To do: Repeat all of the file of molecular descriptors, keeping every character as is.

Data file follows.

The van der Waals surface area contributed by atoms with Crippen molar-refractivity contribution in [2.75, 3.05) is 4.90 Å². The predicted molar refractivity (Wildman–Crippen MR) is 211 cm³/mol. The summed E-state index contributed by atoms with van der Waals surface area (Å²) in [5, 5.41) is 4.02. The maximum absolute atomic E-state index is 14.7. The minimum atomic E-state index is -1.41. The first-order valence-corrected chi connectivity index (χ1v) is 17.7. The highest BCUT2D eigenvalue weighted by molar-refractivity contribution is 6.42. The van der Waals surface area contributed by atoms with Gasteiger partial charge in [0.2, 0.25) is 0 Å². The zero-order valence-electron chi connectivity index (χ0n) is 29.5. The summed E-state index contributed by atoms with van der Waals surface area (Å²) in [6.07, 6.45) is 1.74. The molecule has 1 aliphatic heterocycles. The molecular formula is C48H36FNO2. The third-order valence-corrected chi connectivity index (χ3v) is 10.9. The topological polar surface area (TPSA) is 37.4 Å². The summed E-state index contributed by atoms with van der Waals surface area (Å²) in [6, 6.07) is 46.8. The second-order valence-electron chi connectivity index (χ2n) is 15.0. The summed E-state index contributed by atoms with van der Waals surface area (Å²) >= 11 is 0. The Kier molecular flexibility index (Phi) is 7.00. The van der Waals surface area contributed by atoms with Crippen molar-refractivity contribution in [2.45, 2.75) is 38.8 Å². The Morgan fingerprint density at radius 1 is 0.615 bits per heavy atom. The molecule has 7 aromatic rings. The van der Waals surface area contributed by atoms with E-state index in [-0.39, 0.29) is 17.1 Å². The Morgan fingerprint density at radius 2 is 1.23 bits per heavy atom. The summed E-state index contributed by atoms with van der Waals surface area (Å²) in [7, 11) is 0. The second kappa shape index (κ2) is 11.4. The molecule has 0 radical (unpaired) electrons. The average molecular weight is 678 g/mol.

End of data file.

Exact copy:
The van der Waals surface area contributed by atoms with Crippen molar-refractivity contribution in [2.75, 3.05) is 4.90 Å². The predicted molar refractivity (Wildman–Crippen MR) is 211 cm³/mol. The summed E-state index contributed by atoms with van der Waals surface area (Å²) in [5, 5.41) is 4.02. The maximum absolute atomic E-state index is 14.7. The minimum atomic E-state index is -1.41. The first-order valence-corrected chi connectivity index (χ1v) is 17.7. The highest BCUT2D eigenvalue weighted by molar-refractivity contribution is 6.42. The van der Waals surface area contributed by atoms with Gasteiger partial charge in [0.2, 0.25) is 0 Å². The zero-order valence-electron chi connectivity index (χ0n) is 29.5. The summed E-state index contributed by atoms with van der Waals surface area (Å²) in [6.07, 6.45) is 1.74. The molecule has 1 aliphatic heterocycles. The molecular formula is C48H36FNO2. The third-order valence-corrected chi connectivity index (χ3v) is 10.9. The topological polar surface area (TPSA) is 37.4 Å². The summed E-state index contributed by atoms with van der Waals surface area (Å²) in [6, 6.07) is 46.8. The second-order valence-electron chi connectivity index (χ2n) is 15.0. The summed E-state index contributed by atoms with van der Waals surface area (Å²) >= 11 is 0. The Kier molecular flexibility index (Phi) is 7.00. The van der Waals surface area contributed by atoms with Crippen molar-refractivity contribution in [2.45, 2.75) is 38.8 Å². The Morgan fingerprint density at radius 1 is 0.615 bits per heavy atom. The molecule has 7 aromatic rings. The van der Waals surface area contributed by atoms with E-state index in [-0.39, 0.29) is 17.1 Å². The Morgan fingerprint density at radius 2 is 1.23 bits per heavy atom. The summed E-state index contributed by atoms with van der Waals surface area (Å²) in [7, 11) is 0. The second kappa shape index (κ2) is 11.4. The molecule has 0 radical (unpaired) electrons. The average molecular weight is 678 g/mol.